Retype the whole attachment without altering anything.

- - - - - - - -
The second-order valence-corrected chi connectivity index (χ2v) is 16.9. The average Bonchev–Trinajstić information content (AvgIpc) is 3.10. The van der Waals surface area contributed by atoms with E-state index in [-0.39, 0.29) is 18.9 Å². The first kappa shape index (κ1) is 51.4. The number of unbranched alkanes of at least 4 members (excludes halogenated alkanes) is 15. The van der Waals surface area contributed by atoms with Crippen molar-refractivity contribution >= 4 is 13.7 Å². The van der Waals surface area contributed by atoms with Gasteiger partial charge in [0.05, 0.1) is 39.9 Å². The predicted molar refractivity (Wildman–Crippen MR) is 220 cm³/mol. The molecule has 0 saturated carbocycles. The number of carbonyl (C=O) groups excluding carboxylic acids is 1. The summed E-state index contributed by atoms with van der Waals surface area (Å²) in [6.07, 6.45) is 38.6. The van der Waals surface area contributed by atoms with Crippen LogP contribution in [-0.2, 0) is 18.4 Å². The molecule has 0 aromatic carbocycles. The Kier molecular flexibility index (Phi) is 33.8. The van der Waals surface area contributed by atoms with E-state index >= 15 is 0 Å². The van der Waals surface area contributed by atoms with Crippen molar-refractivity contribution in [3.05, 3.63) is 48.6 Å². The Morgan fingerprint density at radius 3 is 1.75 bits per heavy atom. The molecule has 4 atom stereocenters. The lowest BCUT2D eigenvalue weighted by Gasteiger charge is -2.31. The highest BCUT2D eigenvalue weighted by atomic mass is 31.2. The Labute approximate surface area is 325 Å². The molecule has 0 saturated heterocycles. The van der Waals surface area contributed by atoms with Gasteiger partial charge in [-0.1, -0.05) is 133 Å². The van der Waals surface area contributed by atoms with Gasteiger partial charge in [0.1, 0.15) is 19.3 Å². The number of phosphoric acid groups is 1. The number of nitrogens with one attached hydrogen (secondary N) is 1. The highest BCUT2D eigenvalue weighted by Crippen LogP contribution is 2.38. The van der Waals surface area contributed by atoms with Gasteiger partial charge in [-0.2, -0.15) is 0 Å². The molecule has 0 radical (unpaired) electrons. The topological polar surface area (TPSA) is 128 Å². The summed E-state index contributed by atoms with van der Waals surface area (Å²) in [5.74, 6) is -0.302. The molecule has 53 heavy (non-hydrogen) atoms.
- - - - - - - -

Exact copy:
The second-order valence-corrected chi connectivity index (χ2v) is 16.9. The average Bonchev–Trinajstić information content (AvgIpc) is 3.10. The van der Waals surface area contributed by atoms with E-state index in [-0.39, 0.29) is 18.9 Å². The first kappa shape index (κ1) is 51.4. The number of unbranched alkanes of at least 4 members (excludes halogenated alkanes) is 15. The van der Waals surface area contributed by atoms with Crippen molar-refractivity contribution >= 4 is 13.7 Å². The van der Waals surface area contributed by atoms with Gasteiger partial charge in [0.05, 0.1) is 39.9 Å². The predicted molar refractivity (Wildman–Crippen MR) is 220 cm³/mol. The molecule has 0 saturated carbocycles. The number of carbonyl (C=O) groups excluding carboxylic acids is 1. The summed E-state index contributed by atoms with van der Waals surface area (Å²) in [6.07, 6.45) is 38.6. The van der Waals surface area contributed by atoms with Crippen LogP contribution in [-0.2, 0) is 18.4 Å². The molecule has 0 aromatic carbocycles. The Kier molecular flexibility index (Phi) is 33.8. The van der Waals surface area contributed by atoms with E-state index >= 15 is 0 Å². The van der Waals surface area contributed by atoms with Crippen molar-refractivity contribution in [3.05, 3.63) is 48.6 Å². The Morgan fingerprint density at radius 3 is 1.75 bits per heavy atom. The molecule has 4 atom stereocenters. The lowest BCUT2D eigenvalue weighted by Gasteiger charge is -2.31. The highest BCUT2D eigenvalue weighted by atomic mass is 31.2. The Labute approximate surface area is 325 Å². The molecule has 0 saturated heterocycles. The van der Waals surface area contributed by atoms with Gasteiger partial charge in [-0.1, -0.05) is 133 Å². The van der Waals surface area contributed by atoms with Gasteiger partial charge in [0.1, 0.15) is 19.3 Å². The number of phosphoric acid groups is 1. The number of nitrogens with one attached hydrogen (secondary N) is 1. The highest BCUT2D eigenvalue weighted by Crippen LogP contribution is 2.38. The van der Waals surface area contributed by atoms with Gasteiger partial charge in [-0.2, -0.15) is 0 Å². The molecule has 0 radical (unpaired) electrons. The topological polar surface area (TPSA) is 128 Å². The summed E-state index contributed by atoms with van der Waals surface area (Å²) in [5.74, 6) is -0.302. The molecule has 53 heavy (non-hydrogen) atoms.